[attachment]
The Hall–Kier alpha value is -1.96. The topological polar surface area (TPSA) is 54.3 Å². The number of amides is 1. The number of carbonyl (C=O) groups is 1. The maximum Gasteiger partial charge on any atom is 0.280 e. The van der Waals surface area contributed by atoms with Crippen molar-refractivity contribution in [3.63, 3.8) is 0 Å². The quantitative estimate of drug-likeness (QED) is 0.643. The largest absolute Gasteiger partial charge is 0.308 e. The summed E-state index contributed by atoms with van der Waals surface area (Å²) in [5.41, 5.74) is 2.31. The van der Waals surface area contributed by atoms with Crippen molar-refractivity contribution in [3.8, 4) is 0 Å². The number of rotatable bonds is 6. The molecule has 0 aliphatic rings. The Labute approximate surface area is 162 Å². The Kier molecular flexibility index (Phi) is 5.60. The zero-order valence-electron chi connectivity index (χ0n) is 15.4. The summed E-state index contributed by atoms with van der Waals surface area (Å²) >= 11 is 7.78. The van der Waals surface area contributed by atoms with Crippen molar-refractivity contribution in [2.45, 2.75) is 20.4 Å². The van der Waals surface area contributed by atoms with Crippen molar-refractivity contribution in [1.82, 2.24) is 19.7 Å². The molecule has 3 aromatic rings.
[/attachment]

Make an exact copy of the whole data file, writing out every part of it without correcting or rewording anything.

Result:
The Hall–Kier alpha value is -1.96. The topological polar surface area (TPSA) is 54.3 Å². The number of amides is 1. The number of carbonyl (C=O) groups is 1. The maximum Gasteiger partial charge on any atom is 0.280 e. The van der Waals surface area contributed by atoms with Crippen molar-refractivity contribution in [3.63, 3.8) is 0 Å². The quantitative estimate of drug-likeness (QED) is 0.643. The largest absolute Gasteiger partial charge is 0.308 e. The summed E-state index contributed by atoms with van der Waals surface area (Å²) in [5.41, 5.74) is 2.31. The van der Waals surface area contributed by atoms with Crippen molar-refractivity contribution in [3.8, 4) is 0 Å². The number of rotatable bonds is 6. The molecule has 0 aliphatic rings. The Labute approximate surface area is 162 Å². The Kier molecular flexibility index (Phi) is 5.60. The zero-order valence-electron chi connectivity index (χ0n) is 15.4. The summed E-state index contributed by atoms with van der Waals surface area (Å²) >= 11 is 7.78. The van der Waals surface area contributed by atoms with Crippen molar-refractivity contribution in [2.45, 2.75) is 20.4 Å². The van der Waals surface area contributed by atoms with Crippen molar-refractivity contribution in [1.82, 2.24) is 19.7 Å². The molecule has 3 aromatic rings.